The linguistic unit *GL-*LG is probably the most important linguistic unit for Europeans as a significant part of their ancient history is documented in the two Stone Age biliteral roots and their compounded and triliteral extensions. Those who may want to look into this critical linguistic unit may find their best etymology sources in Akkadian and Ancient Arabic including certain texts in the Quran.
Therefore, angel, is unlikely to have anything to do with *GL and it may be investigated separately while taking into account the possibility it is of Sumerian origin given a number of well-known meanings such as “great, reverend, respected,” etc., and included in famous proper nouns such as Gilgamesh.
The name of this mythical hero is compounded triliterally but it may still be considered a linguistic form that was created in the late Stone Age. Previous to the enhanced triliteral compounds of six letters, two letters each, the norm was Nucleitic Compounds made of two different Stone Age biliteral roots, such as angel.
The second part of the compound, *GL, is now know but the first is surprisingly Sumerian and no less than Anu (An). As a divinity living in the skies a messenger or messengers were necessary to carry his letters to other gods or certain human beings.
According to Ancient Mesopotamian Gods and Goddesses :
An/Anu belongs to the oldest generation of Mesopotamian gods and was originally the supreme deity of the Babylonian pantheon. Consequently, his major roles are as an authority figure, decision-maker and progenitor. In heaven he allots functions to other gods, and can increase their status at will; in the Sumerian poem Inana and Ebih (ETCSL 1.3.2), Inana claims that “An has made me terrifying throughout heaven” (l.66). On earth he confers kingship, and his decisions are regarded as unalterable.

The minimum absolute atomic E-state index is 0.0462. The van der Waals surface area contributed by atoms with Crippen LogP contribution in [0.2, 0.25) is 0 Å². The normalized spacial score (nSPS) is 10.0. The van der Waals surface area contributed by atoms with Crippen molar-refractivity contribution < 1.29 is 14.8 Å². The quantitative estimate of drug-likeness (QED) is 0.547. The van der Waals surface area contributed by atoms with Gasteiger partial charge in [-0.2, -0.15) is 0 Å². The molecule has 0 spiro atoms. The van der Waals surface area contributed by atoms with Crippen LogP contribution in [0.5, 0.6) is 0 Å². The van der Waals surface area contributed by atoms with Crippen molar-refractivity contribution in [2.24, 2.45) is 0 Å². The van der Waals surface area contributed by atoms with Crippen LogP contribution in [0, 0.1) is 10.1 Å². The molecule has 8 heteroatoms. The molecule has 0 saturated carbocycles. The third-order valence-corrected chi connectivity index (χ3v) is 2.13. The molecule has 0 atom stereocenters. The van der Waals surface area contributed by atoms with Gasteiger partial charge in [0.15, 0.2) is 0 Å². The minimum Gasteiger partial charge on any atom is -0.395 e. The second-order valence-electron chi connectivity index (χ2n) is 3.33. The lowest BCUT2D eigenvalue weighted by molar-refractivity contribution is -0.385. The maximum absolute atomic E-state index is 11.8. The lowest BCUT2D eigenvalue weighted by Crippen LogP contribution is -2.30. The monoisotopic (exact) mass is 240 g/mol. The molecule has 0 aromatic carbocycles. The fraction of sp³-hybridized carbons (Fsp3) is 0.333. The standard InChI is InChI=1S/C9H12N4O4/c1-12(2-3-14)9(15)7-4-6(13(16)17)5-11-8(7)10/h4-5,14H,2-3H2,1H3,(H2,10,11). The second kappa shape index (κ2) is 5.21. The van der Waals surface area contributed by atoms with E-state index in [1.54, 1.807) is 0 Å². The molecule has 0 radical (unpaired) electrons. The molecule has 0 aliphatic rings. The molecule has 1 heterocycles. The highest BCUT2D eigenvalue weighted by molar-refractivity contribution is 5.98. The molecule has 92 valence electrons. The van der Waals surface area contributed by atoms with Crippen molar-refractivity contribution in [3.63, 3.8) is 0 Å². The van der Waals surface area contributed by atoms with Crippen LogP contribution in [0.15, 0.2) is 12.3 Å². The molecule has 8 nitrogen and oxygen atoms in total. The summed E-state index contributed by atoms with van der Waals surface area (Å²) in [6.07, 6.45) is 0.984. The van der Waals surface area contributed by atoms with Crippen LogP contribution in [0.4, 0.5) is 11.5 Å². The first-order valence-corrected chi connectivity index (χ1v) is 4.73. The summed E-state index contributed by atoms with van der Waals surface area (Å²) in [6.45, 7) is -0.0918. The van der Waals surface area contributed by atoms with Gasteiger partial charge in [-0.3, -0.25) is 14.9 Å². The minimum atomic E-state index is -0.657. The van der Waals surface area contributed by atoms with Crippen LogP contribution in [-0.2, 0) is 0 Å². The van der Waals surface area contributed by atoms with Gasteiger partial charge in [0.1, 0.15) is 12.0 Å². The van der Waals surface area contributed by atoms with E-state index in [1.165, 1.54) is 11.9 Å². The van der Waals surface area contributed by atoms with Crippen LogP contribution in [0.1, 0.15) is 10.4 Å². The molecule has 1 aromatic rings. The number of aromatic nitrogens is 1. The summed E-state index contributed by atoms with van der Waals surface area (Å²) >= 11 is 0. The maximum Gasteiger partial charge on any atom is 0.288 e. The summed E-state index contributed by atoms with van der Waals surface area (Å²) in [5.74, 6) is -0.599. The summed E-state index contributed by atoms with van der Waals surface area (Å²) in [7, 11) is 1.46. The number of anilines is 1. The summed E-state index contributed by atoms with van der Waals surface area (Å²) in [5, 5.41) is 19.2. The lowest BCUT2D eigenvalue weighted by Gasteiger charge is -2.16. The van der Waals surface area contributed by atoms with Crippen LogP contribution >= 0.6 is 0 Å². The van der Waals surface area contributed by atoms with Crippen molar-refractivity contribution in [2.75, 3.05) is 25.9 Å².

Later An/Anu came to share or cede these functions, as Enlil and subsequently Marduk rose to prominence, but retained his essential character and high status throughout Mesopotamian history. Indeed, when other gods are elevated to a position of leadership, they are said to receive the anûtu, the “Anu-power”. For example, in Enūma eliš TT the gods express Marduk’s authority over them by declaring: “Your word is Anu!” (Tablet IV, lines 4-6). An/Anu is sometimes credited with the creation of the universe itself, either alone or with Enlil and Ea. Of the three levels of heaven, he inhabited the highest, said to be made of the reddish luludānitu stone (Horowitz 2001: 8-11).
The book known as the New Testament is Arabic Injīl, literary “An – great”. A much older book unknown to us may have been written in praise of Anu, and the name survived in probably other books until time was opportune to write the first version of the Injīl.
Sumerians, Akkadian, Greek, Latin, English and French speakers have the hard g in their alphabets so the fact that angel is pronounced migrationally from g to j (ānʹjəl, IPA(key): /ˈeɪn.dʒəl/) is curious and may have been borrowed from an oriental source whose alphabet does not serve the hard g like ancient Arabians or others.
Most known religions appear to have been rooted in ancient religious schools in Mecca, Southern Arabia or Mespotamia. This may explain the “recycling” of old religious concepts and vocabulary and the tendency to absorb rather than replace such concepts and terminologies. The Quran, for example, used jal (gal) to describe Allah, and Qayyum, a ‘q’ migration from ‘g’ in Agû.
Last modified: December 29, 2022